Dutch anti-Muslim leader fails to capture a top spot
But Geert Wilders’ party will gain seats in parliament.
The Dutch political establishment on Wednesday fended off a challenge from anti-Muslim firebrand Geert Wilders, potentially blunting the momentum of anti-establishment politicians across Europe.
The result of the parliamentary elections meant that Wilders would remain a powerful voice on immigration issues in the Netherlands. But it left in place Prime Minister Mark Rutte and did little to alter the fundamental dynamic in a country unhappy with the status quo but deeply divided among many political parties.
Addressing an election-night gathering of supporters in the Hague, Rutte said “the Netherlands said ‘Whoa! Stop!’ to the wrong kind of populism” after Britain voted to leave the European Union and the United States elected Donald Trump as president.
Wilders faded after topping opinion polls for most of the past 18 months, as Dutch voters appeared not to fully embrace an election message that described some Moroccans as “scum” and called for banning the Koran and shuttering mosques.
His muted showing was likely to comfort pro-European Union leaders who face political insurgencies after years of economic stagnation and strain from a refugee influx.
But Wilders still gained seats, reconfirming his role as a sharp thorn in the side of the nation’s more centrist leaders.
“Rutte is far away from rid of me!!” Wilders wrote on Twitter.
The voting results appeared to show a nation that agreed it disliked the status quo but was divided about an alternative direction.
The ruling center-right Party for Freedom and Democracy remained the largest party, but it was on track to lose nearly a quarter of its seats in parliament, forcing Rutte to broaden his coalition across the political spectrum. His coalition partner, the center-left Labour Party, may be wiped out as a political force, plummeting from 38 seats to nine out of a total of 150.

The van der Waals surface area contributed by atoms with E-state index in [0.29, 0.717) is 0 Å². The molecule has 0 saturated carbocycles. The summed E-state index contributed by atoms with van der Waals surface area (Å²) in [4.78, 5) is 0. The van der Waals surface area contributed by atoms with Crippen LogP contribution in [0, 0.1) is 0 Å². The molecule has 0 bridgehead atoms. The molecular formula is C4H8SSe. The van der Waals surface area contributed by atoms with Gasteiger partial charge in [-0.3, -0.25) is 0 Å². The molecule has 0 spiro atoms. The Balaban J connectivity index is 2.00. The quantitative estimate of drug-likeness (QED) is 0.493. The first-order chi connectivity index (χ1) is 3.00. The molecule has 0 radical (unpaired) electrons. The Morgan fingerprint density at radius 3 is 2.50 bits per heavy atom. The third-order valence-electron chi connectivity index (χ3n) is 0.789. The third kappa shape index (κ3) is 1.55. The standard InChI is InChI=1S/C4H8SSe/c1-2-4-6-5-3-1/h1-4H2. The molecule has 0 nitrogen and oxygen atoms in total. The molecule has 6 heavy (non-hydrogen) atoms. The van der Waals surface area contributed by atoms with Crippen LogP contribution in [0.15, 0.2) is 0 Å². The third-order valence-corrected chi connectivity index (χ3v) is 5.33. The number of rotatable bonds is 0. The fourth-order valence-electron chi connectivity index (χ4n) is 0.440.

Even as Wilders confronted limits to his ballot-box appeal, his agenda-setting power remained evident after many mainstream politicians tacked rightward during the campaign to advocate for stricter limits on immigrants.
His Party for Freedom was forecast to build slightly on its current 15 seats in the lower house of parliament, tying it with the centrist Democrats 66 party, and the center-right Christian Democratic Appeal. The center-left Green-Left party also appeared to do well, potentially quadrupling its seats.
Rutte has repeatedly said he would not work with Wilders, but the likely formation of a broad, weak coalition across the political spectrum could give extra ammunition to the peroxide-haired firebrand.
Rutte also significantly toughened his stance on immigrants during the campaign in a bid to capture Wilders’ supporters, telling immigrants in January to “act normal or go away.”
Wilders’ showing will probably slow the momentum of French anti-immigrant leader Marine Le Pen, who, if she captures her nation’s presidency in May, will try to lead France out of the EU, shattering the bloc in the process.
Wilders’ muted showing is likely to comfort some pro-European Union leaders.
Paper ballots are sorted and hand-counted Wednesday at the mayor’s office in The Hague. Voting results appeared to show a nation that agreed it disliked the status quo but was divided about an alternative direction.
Prime Minister Mark Rutte will need a broader coalition.